Speaking to at the Senior Bowl, Groh and Williams went into detail about the collaborative scouting process, how the Patriots scouts will work with the team's new coaching staff, and gave their initial impressions of the 2024 NFL Draft class.

Groh is in his 13th season with the organization and his second as Director of Player Personnel. To him, the Patriots scouting operation hasn't changed much despite changes to the coaching staff.

"Yeah, it's been great," Groh said of the collaborative process. "This is what we've always done here is get together as a group and talk things out. So, not a whole lot has changed on our end. I'm looking forward to having the staff be a part of the evaluation process as we go through free agency and the draft."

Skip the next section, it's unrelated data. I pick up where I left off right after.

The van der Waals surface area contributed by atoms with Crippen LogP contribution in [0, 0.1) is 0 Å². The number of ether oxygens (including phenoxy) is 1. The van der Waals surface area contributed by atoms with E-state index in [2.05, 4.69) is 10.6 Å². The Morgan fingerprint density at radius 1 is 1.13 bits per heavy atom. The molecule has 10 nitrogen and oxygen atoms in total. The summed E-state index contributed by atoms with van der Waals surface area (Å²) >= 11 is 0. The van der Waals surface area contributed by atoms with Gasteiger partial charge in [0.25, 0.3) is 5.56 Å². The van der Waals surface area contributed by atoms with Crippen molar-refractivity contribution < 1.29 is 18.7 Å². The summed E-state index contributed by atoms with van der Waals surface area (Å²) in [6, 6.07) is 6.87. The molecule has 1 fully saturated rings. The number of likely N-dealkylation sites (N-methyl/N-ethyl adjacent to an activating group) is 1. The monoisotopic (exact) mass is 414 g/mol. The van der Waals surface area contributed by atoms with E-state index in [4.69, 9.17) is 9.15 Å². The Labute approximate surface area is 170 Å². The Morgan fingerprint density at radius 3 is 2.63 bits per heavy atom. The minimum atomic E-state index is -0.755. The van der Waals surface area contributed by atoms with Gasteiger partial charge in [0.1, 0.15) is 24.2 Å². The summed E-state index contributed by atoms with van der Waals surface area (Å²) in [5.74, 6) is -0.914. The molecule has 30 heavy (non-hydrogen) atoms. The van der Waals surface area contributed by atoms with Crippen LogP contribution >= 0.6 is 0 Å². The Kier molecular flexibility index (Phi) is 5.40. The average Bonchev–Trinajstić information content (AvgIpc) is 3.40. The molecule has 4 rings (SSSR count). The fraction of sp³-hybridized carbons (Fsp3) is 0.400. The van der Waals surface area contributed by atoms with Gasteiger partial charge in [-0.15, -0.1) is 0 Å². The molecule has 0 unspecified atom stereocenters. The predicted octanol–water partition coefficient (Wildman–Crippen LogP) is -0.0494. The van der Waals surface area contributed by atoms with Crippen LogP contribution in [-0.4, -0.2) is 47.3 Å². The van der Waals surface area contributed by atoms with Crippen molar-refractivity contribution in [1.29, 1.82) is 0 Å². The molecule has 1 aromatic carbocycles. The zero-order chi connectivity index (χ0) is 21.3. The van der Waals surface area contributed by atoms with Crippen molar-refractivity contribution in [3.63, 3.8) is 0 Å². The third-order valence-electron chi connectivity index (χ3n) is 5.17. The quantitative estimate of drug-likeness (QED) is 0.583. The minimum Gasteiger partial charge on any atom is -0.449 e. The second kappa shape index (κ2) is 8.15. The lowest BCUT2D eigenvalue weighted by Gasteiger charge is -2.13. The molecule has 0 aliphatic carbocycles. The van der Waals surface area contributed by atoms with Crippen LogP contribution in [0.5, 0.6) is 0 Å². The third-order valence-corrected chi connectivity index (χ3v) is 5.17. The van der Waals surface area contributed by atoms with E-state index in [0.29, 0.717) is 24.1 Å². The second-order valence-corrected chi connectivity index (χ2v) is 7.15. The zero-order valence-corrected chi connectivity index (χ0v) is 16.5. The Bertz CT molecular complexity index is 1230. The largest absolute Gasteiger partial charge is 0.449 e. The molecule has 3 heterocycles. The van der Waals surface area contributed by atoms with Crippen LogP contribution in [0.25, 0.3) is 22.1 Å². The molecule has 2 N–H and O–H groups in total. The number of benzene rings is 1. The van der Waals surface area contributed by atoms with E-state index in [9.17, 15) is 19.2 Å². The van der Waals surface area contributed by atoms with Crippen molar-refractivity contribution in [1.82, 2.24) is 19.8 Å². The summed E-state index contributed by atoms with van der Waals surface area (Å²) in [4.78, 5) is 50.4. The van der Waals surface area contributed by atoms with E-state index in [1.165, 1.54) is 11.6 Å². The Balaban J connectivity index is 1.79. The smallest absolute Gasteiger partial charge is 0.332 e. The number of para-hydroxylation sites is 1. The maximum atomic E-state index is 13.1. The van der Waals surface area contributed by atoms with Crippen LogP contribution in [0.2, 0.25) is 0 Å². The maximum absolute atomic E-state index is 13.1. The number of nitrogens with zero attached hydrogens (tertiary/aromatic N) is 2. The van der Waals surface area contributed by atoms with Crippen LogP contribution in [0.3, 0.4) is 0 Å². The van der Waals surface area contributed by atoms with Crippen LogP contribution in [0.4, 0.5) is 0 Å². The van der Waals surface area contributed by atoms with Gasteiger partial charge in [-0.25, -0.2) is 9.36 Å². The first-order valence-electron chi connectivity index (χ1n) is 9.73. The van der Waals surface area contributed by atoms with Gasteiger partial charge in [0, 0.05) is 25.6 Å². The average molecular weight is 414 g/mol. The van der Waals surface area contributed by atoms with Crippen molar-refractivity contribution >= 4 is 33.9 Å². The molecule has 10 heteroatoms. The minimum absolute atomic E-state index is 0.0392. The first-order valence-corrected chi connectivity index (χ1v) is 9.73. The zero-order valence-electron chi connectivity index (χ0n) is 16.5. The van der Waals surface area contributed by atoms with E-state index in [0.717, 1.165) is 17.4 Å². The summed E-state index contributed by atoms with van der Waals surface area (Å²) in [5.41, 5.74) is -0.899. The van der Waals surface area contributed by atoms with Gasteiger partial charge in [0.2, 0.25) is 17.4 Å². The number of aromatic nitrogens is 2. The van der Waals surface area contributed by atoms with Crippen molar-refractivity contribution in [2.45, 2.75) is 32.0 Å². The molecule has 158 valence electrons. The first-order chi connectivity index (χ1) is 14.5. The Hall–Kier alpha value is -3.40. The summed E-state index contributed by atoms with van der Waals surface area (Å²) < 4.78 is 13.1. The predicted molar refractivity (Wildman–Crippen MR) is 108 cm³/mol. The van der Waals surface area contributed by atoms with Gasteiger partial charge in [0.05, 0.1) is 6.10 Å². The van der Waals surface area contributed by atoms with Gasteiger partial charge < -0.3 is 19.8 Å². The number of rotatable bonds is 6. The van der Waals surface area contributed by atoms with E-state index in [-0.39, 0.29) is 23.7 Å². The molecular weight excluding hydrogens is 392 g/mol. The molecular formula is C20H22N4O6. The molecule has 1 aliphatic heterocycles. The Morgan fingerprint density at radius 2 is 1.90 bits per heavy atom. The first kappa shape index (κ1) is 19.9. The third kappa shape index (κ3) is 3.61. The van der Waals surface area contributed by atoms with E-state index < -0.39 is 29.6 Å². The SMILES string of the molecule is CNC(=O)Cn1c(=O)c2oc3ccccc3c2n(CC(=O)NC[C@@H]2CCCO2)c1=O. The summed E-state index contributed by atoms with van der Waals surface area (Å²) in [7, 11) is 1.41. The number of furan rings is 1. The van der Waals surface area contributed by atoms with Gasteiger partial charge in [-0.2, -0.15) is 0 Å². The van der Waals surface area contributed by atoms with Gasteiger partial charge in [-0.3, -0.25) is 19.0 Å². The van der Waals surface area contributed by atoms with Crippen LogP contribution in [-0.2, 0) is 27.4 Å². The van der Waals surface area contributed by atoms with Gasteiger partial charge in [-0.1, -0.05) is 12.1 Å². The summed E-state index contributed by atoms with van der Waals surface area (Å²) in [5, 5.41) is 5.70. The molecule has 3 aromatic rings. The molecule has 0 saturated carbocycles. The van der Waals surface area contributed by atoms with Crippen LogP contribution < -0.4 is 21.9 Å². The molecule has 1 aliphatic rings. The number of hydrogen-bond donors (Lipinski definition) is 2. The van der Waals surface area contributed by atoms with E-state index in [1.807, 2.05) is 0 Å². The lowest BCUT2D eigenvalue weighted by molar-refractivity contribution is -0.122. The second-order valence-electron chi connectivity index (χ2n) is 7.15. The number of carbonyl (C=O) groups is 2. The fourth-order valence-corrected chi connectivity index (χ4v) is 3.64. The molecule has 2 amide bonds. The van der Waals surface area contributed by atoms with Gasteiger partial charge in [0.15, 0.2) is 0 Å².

On Thursday, the Patriots announced Alex Van Pelt (offensive coordinator), DeMarcus Covington (defensive coordinator), and Jeremy Springer (special teams coordinator) as their three coordinators on Coach Mayo's staff. Groh and Williams explained how the Patriots scouts will work with New England's new coordinators to find players that fit their systems.

"We're always looking at the skill set and evaluating what kind of scheme a player will fit best in. We're trying to identify the players that'll fit in each different scheme and go from there," Groh said.